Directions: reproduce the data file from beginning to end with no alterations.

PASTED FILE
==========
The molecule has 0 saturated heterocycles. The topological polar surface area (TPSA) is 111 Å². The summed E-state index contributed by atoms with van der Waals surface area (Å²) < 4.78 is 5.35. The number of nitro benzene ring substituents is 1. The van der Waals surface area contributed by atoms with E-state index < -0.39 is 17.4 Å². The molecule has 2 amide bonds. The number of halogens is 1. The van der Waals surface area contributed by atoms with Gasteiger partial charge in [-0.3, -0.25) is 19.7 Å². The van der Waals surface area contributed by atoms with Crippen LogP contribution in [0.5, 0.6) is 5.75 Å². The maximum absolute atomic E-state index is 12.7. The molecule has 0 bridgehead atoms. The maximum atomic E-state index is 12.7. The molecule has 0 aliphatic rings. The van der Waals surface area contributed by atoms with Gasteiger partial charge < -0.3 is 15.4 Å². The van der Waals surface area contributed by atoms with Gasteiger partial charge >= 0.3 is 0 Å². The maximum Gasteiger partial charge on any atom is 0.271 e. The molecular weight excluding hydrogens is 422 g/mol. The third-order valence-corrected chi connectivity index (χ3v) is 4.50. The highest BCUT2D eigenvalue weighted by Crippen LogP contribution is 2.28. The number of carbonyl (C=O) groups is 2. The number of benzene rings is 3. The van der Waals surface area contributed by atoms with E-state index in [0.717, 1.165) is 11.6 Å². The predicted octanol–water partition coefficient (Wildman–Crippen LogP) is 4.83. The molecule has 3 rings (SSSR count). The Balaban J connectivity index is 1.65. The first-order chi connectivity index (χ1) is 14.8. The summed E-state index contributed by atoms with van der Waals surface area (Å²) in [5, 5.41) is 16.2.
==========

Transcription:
The molecule has 0 saturated heterocycles. The topological polar surface area (TPSA) is 111 Å². The summed E-state index contributed by atoms with van der Waals surface area (Å²) < 4.78 is 5.35. The number of nitro benzene ring substituents is 1. The van der Waals surface area contributed by atoms with E-state index < -0.39 is 17.4 Å². The molecule has 2 amide bonds. The number of halogens is 1. The van der Waals surface area contributed by atoms with Gasteiger partial charge in [-0.3, -0.25) is 19.7 Å². The van der Waals surface area contributed by atoms with Crippen LogP contribution in [0.5, 0.6) is 5.75 Å². The maximum absolute atomic E-state index is 12.7. The molecule has 0 bridgehead atoms. The maximum atomic E-state index is 12.7. The molecule has 0 aliphatic rings. The van der Waals surface area contributed by atoms with Gasteiger partial charge < -0.3 is 15.4 Å². The van der Waals surface area contributed by atoms with Gasteiger partial charge >= 0.3 is 0 Å². The maximum Gasteiger partial charge on any atom is 0.271 e. The molecular weight excluding hydrogens is 422 g/mol. The third-order valence-corrected chi connectivity index (χ3v) is 4.50. The highest BCUT2D eigenvalue weighted by Crippen LogP contribution is 2.28. The number of carbonyl (C=O) groups is 2. The number of benzene rings is 3. The van der Waals surface area contributed by atoms with E-state index in [0.717, 1.165) is 11.6 Å². The predicted octanol–water partition coefficient (Wildman–Crippen LogP) is 4.83. The molecule has 3 rings (SSSR count). The Balaban J connectivity index is 1.65. The first-order chi connectivity index (χ1) is 14.8. The summed E-state index contributed by atoms with van der Waals surface area (Å²) in [5, 5.41) is 16.2.